A final section, set slightly apart from the other chapters on the main menu, is called Map of the area. This leads to a colorful, guidebook-quality map of the Imperial fora (including Metro stations). Buildings are labeled with numbered buttons; dragging the cursor over one of these buttons opens a small pop-up window that contains an identification and brief description of that particular structure (Example: (1) "Arch of Titus: Emperor Domitian erected the arch in 81 A.D. for his brother Titus in victory of the war against the Judeans. Covered in Greek marble, the single arch is supported by four semi-columns with capitals and surmounted by a high attic above the trabeation.").

There are several aspects to this web site that make it a potentially valuable resource for a wide range of audiences. Most important for scholars and archaeologists is the access to recent, unpublished excavation reports from the Imperial Fora in Rome, not yet available in any other medium. With the exception of the Forum of Nerva, archaeological research in this area is a recent undertaking, and this site provides a comprehensive resource concerning its ongoing investigation. Another particularly impressive feature of the site is the series of photographs that can be compared with elaborate computer-generated reconstructions of the ancient buildings ("How Rome was," in the Virtual Tour chapter). Another elegant feature is the Map of the area, with its numerous informative pop-up windows. The overall quality of the site's images is extremely high for web purposes, likely due to the backing of Canon technology. It is also very useful that each chapter includes a paragraph at the bottom of the screen describing what can be found in each of the other chapters. Navigation around the site is further facilitated by having links on the main menu as well as embedded in the text of each section.

Despite the many positive elements of the Capitolium site, several problems need addressing. First of all, there is no author cited for most of the information provided. It is essential to know whether this material was compiled by an archaeologist, a public relations specialist, or a webmaster. Second, there is a real need for more images in a site whose primary focus is Rome's art, architecture, and archaeology. The section on the excavation is accompanied by small photographs, many of which are unpublished. Some of these can be enlarged for closer observation, but those that cannot are too small to be of much use for scholars. Also, the text itself contains occasional inconsistencies. In the chapter called Age of the Emperors, for instance, the map of the Roman Empire is said to show it "through various centuries," but in fact it shows only the greatest extent of the Empire, in the second century A.C. Although the Map of the area is one of the best pages of the site, the link leading to it does not always appear on the menu. Some of these links, moreover, take the viewer to the English version of the map, while others (even when navigating through the English version of the site overall) lead to the Italian. There are also some major problems in the programming of this feature; the link for number 36 (Column of Trajan) is miscoded and produces an error message. Even more significantly, the pop-up windows will not open at all if the page is situated in such a way that the window overlaps the location of the cursor. Web design problems such as this occur elsewhere as well. In the main menu, for example, the "hot spots" for the links are not always precisely aligned with the text, so that the cursor sometimes does not activate the intended link. Finally, the most ambitious part of the site, the Live WebView, allows access for no more than ten viewers at a time. I tried unsuccessfully over several days to activate the camera, presumably because ten people were already logged on. (Note: I sent an e-mail to Fabbi Studios about this problem, and I never did receive a response.) When I did get access to the camera, it was after dark in Italy; the shades of black and gray that appeared in the view-screen were not particularly interesting. Another suggestion for future web site development would be to expand it to include other languages, notably German; this would significantly broaden the audience for whom it would be a useful resource.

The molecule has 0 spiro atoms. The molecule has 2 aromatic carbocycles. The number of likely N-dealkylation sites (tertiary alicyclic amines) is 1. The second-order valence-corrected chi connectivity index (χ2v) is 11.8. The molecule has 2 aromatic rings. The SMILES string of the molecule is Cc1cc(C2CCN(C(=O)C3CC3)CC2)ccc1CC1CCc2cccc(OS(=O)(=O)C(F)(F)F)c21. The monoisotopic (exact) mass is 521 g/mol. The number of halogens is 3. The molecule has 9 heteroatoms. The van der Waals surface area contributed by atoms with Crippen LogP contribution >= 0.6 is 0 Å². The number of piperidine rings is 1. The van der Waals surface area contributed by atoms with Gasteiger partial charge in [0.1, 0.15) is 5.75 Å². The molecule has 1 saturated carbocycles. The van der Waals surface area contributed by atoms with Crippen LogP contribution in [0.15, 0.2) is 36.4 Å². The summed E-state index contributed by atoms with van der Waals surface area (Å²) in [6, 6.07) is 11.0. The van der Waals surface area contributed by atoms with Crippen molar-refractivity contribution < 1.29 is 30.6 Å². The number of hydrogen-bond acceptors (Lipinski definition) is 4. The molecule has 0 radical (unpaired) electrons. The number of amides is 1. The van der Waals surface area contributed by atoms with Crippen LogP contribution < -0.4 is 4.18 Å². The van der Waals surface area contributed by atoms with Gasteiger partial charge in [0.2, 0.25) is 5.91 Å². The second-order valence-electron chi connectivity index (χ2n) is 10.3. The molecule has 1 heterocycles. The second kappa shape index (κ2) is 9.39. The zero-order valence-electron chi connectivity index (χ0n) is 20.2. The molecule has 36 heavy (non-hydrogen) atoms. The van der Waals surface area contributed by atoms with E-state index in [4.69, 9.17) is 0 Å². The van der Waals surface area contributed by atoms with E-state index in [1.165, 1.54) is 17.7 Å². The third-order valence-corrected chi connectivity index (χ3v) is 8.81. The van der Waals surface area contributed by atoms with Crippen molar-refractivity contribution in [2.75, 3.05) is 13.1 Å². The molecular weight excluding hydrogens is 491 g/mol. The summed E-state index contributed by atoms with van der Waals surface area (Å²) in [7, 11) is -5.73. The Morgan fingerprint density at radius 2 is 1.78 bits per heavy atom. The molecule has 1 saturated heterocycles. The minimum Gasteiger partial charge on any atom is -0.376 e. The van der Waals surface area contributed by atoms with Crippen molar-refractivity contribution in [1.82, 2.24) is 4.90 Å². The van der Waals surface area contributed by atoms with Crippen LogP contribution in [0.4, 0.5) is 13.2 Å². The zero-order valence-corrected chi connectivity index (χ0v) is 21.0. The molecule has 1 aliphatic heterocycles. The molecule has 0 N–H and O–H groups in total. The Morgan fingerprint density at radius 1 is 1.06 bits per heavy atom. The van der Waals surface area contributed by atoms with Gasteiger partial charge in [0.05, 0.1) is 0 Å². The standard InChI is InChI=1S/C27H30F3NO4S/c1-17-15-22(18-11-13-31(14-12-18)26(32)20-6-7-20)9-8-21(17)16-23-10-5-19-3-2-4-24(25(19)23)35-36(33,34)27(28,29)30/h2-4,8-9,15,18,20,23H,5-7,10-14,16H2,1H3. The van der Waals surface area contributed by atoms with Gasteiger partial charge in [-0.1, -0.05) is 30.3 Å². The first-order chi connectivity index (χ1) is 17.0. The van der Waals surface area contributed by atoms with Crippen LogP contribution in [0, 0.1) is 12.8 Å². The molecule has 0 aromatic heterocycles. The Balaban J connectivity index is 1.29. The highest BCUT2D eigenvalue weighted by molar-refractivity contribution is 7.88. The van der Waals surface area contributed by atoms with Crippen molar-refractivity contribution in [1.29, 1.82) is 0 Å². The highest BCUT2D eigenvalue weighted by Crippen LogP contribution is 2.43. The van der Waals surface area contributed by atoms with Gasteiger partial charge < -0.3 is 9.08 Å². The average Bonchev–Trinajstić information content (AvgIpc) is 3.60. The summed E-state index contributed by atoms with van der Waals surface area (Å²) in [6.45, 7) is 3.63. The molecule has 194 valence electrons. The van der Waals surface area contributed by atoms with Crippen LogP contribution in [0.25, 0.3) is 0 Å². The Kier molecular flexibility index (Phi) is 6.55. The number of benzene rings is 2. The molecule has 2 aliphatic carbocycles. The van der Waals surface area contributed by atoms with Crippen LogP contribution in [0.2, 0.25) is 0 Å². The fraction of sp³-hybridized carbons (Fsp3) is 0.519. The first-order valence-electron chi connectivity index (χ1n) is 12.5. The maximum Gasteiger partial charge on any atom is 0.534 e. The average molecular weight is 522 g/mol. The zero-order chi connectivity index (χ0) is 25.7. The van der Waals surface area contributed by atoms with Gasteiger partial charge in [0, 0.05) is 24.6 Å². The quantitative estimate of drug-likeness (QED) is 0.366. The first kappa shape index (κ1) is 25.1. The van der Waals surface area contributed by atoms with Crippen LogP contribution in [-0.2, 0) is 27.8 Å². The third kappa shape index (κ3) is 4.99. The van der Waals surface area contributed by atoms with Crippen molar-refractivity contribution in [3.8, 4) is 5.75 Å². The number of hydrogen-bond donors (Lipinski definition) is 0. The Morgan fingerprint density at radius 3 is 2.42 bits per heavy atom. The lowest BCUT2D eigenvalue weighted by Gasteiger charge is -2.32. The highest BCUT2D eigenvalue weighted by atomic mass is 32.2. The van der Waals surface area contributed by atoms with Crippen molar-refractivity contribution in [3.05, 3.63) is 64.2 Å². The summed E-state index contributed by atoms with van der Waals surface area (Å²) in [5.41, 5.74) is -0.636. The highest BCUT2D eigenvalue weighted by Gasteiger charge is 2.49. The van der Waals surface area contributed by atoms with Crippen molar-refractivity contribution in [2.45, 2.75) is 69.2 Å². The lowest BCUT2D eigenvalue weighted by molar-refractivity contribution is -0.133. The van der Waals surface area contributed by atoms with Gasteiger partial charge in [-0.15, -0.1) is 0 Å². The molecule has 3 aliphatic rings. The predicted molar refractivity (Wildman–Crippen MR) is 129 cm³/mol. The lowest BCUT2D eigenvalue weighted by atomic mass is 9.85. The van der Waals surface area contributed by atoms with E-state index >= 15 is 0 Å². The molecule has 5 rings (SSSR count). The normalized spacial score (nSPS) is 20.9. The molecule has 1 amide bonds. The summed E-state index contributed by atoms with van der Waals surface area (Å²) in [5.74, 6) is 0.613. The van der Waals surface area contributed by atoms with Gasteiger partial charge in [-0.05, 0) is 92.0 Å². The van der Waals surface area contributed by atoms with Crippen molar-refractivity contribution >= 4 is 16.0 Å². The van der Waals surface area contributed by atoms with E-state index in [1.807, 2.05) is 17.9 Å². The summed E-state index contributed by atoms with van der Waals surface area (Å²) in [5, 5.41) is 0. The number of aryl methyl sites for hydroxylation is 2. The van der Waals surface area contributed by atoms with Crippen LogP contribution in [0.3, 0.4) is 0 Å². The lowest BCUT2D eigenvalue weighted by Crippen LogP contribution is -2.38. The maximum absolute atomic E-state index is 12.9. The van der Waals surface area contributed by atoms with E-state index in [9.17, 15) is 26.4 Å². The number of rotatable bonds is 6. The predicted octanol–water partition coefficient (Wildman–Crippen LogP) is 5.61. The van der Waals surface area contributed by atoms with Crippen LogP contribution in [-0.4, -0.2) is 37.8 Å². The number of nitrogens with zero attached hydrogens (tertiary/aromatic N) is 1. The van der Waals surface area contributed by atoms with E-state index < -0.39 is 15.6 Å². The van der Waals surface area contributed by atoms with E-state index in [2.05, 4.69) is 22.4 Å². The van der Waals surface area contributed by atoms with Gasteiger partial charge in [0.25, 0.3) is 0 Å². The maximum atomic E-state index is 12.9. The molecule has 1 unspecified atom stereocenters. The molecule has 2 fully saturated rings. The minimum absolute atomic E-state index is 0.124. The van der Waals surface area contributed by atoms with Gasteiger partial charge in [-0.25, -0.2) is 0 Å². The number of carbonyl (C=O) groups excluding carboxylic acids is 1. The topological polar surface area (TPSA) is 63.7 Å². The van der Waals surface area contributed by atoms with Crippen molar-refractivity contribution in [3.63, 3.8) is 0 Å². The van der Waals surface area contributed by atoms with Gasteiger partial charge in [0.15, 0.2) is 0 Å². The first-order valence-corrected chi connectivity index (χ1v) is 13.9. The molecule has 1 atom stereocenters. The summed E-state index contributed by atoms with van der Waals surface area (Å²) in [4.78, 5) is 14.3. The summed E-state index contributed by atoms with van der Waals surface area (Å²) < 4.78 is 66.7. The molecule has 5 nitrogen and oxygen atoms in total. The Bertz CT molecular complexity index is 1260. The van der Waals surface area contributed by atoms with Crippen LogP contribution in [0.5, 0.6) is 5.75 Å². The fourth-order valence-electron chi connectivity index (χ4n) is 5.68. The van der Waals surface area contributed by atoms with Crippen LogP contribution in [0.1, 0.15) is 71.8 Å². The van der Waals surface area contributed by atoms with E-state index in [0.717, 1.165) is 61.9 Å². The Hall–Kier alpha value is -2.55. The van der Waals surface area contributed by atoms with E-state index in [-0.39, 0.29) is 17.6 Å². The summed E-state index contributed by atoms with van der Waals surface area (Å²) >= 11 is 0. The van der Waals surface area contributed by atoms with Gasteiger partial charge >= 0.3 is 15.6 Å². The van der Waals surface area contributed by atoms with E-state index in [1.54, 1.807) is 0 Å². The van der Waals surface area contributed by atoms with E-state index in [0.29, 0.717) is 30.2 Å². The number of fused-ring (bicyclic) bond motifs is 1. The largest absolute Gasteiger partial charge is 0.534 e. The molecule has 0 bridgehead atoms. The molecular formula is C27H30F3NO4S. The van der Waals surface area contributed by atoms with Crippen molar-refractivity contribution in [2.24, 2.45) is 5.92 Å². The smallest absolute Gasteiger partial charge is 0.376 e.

In conclusion, is a well-organized, well-produced Internet resource that many visitors will find useful and interesting. It contains a tremendous amount of material that is thoroughly researched and clearly presented. Few of the inconsistencies or errors really interfere with the successful dissemination of information. The true test of the site's long-term value is yet to come, for it necessarily depends on the regular updating and addition of current reports from the excavation team of the Imperial fora. For scholarly use, it should also make the authorship and date explicit for each section of the site. Right now, it does provide quite recent news of the excavation (from April 1999), but it is too soon to judge whether this high standard will be maintained. Only in a few other areas, such as those containing the recipes and the proverbs, do comments indicate that additions and updates are forthcoming. is likely to appeal to a wide range of audiences. People who have no background in Classical archaeology and/or have never been to Rome will enjoy this site as an introduction to the monuments of the High Empire. Classical archaeologists and scholars will be able to use it as a means of staying up-to-date on the latest finds from the on-going excavations in the center of the ancient city, an area of sacred and civic significance for Imperial Rome. It could also be very useful as a teaching resource, for classroom demonstrations as well as for take-home assignments. The organization of the site is such that each of these audiences can navigate efficiently through the pages to find the material of greatest personal interest and use. Overall, contains far more positive features than negative ones; it is a valuable addition to the many Classics-related resources found on the world-wide web.